I’m playing (and enjoying!) Blazor WebAssembly like hell. It’s an awesome platform and seems like the Right Way to do webdev, at least to a C# junkie like myself.

Anyway, shortly after starting with actual code (and not just the default template unfolded by VS), I noticed that I had more and more dropped connections where the launched browser would just exit and I had to constantly restart the debugging session.

I asked Bing chat and it had this to say:

Bing chat says it's a known issue

This is a known issue in Blazor projects at this time. The debugger launches slower/quicker than the project assembly and doesn’t have time to “see” the assembly 2. Here is a fix until they solve this: add a delay in Program.cs so that when the project launches in debug mode, it gives the debugger time to attach properly 2.

Bummer! The solutions recommended at github and stackoverload weren’t very reliable or optimal, so I came up with my own approach that essentially involves:

  1. New endpoint in server (Program.cs) that returns whether it has a debugger attached (it’s the one that starts more quickly always in my experience):
  app.MapGet("host/debugging", () => Debugger.IsAttached);
  1. In the Blazor client Program.cs, check for DOTNET_MODIFIABLE_ASSEMBLIES=="debug" environment variable (which I found is set when launched for potential hotreloading, which is what I’m interested in), and query the above endpoint. If the server is being debugged, pause the launching of the client until the debugger has time to attach to it too:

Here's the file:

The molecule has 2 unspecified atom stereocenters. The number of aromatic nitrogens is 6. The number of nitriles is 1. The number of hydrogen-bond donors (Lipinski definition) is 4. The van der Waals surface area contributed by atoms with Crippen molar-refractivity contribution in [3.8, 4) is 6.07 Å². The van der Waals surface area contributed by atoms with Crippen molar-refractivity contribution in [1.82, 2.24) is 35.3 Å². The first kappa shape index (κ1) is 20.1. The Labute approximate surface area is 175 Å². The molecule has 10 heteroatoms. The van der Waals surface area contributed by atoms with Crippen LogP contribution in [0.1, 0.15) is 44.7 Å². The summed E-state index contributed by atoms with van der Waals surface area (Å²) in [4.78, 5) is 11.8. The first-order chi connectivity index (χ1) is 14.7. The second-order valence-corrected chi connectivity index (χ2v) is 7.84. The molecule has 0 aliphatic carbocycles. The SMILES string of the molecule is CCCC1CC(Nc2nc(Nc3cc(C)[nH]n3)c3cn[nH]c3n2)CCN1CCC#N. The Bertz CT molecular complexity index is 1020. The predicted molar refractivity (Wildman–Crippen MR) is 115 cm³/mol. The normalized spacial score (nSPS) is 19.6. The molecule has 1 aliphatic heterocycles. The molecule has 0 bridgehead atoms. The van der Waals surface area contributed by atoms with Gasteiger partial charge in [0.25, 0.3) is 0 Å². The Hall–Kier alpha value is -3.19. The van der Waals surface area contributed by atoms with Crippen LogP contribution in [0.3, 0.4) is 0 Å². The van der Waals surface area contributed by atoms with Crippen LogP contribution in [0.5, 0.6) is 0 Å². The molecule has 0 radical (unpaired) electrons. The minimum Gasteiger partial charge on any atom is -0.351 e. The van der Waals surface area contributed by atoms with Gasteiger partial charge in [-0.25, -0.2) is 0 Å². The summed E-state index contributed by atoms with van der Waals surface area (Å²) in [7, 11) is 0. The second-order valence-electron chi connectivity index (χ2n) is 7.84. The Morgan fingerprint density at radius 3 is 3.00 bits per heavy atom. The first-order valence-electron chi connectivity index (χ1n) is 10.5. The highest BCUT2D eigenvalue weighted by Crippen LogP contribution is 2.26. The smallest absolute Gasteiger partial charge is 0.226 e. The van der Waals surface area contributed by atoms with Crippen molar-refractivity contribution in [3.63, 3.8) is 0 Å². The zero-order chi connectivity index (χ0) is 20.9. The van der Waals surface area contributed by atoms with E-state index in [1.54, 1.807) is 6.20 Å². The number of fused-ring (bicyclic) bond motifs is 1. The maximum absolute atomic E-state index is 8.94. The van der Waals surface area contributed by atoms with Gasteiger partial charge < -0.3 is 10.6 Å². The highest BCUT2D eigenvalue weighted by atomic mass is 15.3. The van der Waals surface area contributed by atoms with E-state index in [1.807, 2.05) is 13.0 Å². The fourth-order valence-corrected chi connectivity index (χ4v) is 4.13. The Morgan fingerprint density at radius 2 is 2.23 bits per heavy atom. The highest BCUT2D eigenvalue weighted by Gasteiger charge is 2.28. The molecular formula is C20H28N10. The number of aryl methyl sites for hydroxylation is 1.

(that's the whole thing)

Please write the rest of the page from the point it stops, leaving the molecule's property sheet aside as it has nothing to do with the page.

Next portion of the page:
var app = builder.Build();

  // If running with hotreload capability in place, attempt to wait for the debugger to attach.
  if (Environment.GetEnvironmentVariable("DOTNET_MODIFIABLE_ASSEMBLIES") == "debug")
      var http = app.Services.GetRequiredService<HttpClient>();
      // Get the Debugger.IsAttached directly from the host
      var value = await http.GetStringAsync("host/debugging");
      if (bool.TryParse(value, out var debugging) && debugging)
          Console.WriteLine("Server is being debugged. Waiting for debugger to attach to client too...");
          // Dont' wait indefinitely?
          var cts = new CancellationTokenSource(5000);
          while (!Debugger.IsAttached && !cts.IsCancellationRequested)
              Console.WriteLine("Waiting for debugger to attach...");

  await app.RunAsync();

Usually within the first while iteration, the client successfully detects the attached debugger and now things work consistently always.